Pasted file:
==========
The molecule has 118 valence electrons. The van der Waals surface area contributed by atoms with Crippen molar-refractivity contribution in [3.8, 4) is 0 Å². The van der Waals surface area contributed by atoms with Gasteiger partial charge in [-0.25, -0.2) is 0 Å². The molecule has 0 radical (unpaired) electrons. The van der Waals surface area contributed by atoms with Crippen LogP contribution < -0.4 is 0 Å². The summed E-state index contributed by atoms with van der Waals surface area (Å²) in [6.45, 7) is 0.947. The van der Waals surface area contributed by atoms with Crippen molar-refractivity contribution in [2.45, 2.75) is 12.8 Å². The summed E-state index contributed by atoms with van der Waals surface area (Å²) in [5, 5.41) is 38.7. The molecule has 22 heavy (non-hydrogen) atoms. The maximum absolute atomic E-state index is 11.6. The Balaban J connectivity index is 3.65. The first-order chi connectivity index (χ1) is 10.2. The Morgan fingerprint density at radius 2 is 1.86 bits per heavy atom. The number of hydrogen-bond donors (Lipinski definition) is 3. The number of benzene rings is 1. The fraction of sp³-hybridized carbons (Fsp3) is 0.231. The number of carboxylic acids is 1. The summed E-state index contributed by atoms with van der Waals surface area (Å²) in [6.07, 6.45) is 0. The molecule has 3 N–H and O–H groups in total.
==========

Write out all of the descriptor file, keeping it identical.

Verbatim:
The molecule has 118 valence electrons. The van der Waals surface area contributed by atoms with Crippen molar-refractivity contribution in [3.8, 4) is 0 Å². The van der Waals surface area contributed by atoms with Gasteiger partial charge in [-0.25, -0.2) is 0 Å². The molecule has 0 radical (unpaired) electrons. The van der Waals surface area contributed by atoms with Crippen LogP contribution < -0.4 is 0 Å². The summed E-state index contributed by atoms with van der Waals surface area (Å²) in [6.45, 7) is 0.947. The van der Waals surface area contributed by atoms with Crippen molar-refractivity contribution in [2.45, 2.75) is 12.8 Å². The summed E-state index contributed by atoms with van der Waals surface area (Å²) in [5, 5.41) is 38.7. The molecule has 22 heavy (non-hydrogen) atoms. The maximum absolute atomic E-state index is 11.6. The Balaban J connectivity index is 3.65. The first-order chi connectivity index (χ1) is 10.2. The Morgan fingerprint density at radius 2 is 1.86 bits per heavy atom. The number of hydrogen-bond donors (Lipinski definition) is 3. The number of benzene rings is 1. The fraction of sp³-hybridized carbons (Fsp3) is 0.231. The number of carboxylic acids is 1. The summed E-state index contributed by atoms with van der Waals surface area (Å²) in [6.07, 6.45) is 0. The molecule has 3 N–H and O–H groups in total.